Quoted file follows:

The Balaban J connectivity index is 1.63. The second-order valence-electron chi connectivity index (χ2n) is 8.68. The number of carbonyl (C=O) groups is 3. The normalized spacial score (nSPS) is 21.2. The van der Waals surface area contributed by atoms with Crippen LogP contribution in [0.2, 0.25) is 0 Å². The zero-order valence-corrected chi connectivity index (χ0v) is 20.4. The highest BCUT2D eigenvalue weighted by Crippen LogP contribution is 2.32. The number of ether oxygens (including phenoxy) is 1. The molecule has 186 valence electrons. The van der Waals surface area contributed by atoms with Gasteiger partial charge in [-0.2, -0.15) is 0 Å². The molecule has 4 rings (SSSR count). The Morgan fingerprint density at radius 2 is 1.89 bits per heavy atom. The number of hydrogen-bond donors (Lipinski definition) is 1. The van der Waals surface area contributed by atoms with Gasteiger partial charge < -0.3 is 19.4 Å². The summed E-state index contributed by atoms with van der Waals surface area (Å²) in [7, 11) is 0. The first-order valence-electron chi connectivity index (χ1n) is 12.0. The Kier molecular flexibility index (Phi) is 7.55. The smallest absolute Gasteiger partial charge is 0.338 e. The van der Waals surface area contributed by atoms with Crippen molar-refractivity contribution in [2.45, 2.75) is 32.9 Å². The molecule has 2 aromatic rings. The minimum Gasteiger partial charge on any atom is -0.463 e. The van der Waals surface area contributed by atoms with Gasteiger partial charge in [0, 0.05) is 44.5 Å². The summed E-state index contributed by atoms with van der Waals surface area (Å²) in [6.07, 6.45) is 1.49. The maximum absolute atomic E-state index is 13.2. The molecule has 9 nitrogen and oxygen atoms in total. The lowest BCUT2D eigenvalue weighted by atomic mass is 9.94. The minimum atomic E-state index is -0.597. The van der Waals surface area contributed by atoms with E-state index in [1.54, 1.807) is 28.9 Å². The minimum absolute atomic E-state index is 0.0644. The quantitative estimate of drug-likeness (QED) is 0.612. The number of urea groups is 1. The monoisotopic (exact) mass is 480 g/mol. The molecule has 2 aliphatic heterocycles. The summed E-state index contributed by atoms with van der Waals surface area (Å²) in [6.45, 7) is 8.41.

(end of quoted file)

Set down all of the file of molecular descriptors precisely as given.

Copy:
The Balaban J connectivity index is 1.63. The second-order valence-electron chi connectivity index (χ2n) is 8.68. The number of carbonyl (C=O) groups is 3. The normalized spacial score (nSPS) is 21.2. The van der Waals surface area contributed by atoms with Crippen LogP contribution in [0.2, 0.25) is 0 Å². The zero-order valence-corrected chi connectivity index (χ0v) is 20.4. The highest BCUT2D eigenvalue weighted by Crippen LogP contribution is 2.32. The number of ether oxygens (including phenoxy) is 1. The molecule has 186 valence electrons. The van der Waals surface area contributed by atoms with Gasteiger partial charge in [-0.2, -0.15) is 0 Å². The molecule has 4 rings (SSSR count). The Morgan fingerprint density at radius 2 is 1.89 bits per heavy atom. The number of hydrogen-bond donors (Lipinski definition) is 1. The van der Waals surface area contributed by atoms with Gasteiger partial charge < -0.3 is 19.4 Å². The summed E-state index contributed by atoms with van der Waals surface area (Å²) in [7, 11) is 0. The first-order valence-electron chi connectivity index (χ1n) is 12.0. The Kier molecular flexibility index (Phi) is 7.55. The smallest absolute Gasteiger partial charge is 0.338 e. The van der Waals surface area contributed by atoms with Crippen molar-refractivity contribution in [2.45, 2.75) is 32.9 Å². The molecule has 2 aromatic rings. The minimum Gasteiger partial charge on any atom is -0.463 e. The van der Waals surface area contributed by atoms with Gasteiger partial charge in [0, 0.05) is 44.5 Å². The summed E-state index contributed by atoms with van der Waals surface area (Å²) in [6.07, 6.45) is 1.49. The maximum absolute atomic E-state index is 13.2. The molecule has 9 nitrogen and oxygen atoms in total. The lowest BCUT2D eigenvalue weighted by atomic mass is 9.94. The minimum atomic E-state index is -0.597. The van der Waals surface area contributed by atoms with E-state index in [1.54, 1.807) is 28.9 Å². The minimum absolute atomic E-state index is 0.0644. The quantitative estimate of drug-likeness (QED) is 0.612. The number of urea groups is 1. The monoisotopic (exact) mass is 480 g/mol. The molecule has 2 aliphatic heterocycles. The summed E-state index contributed by atoms with van der Waals surface area (Å²) in [6.45, 7) is 8.41.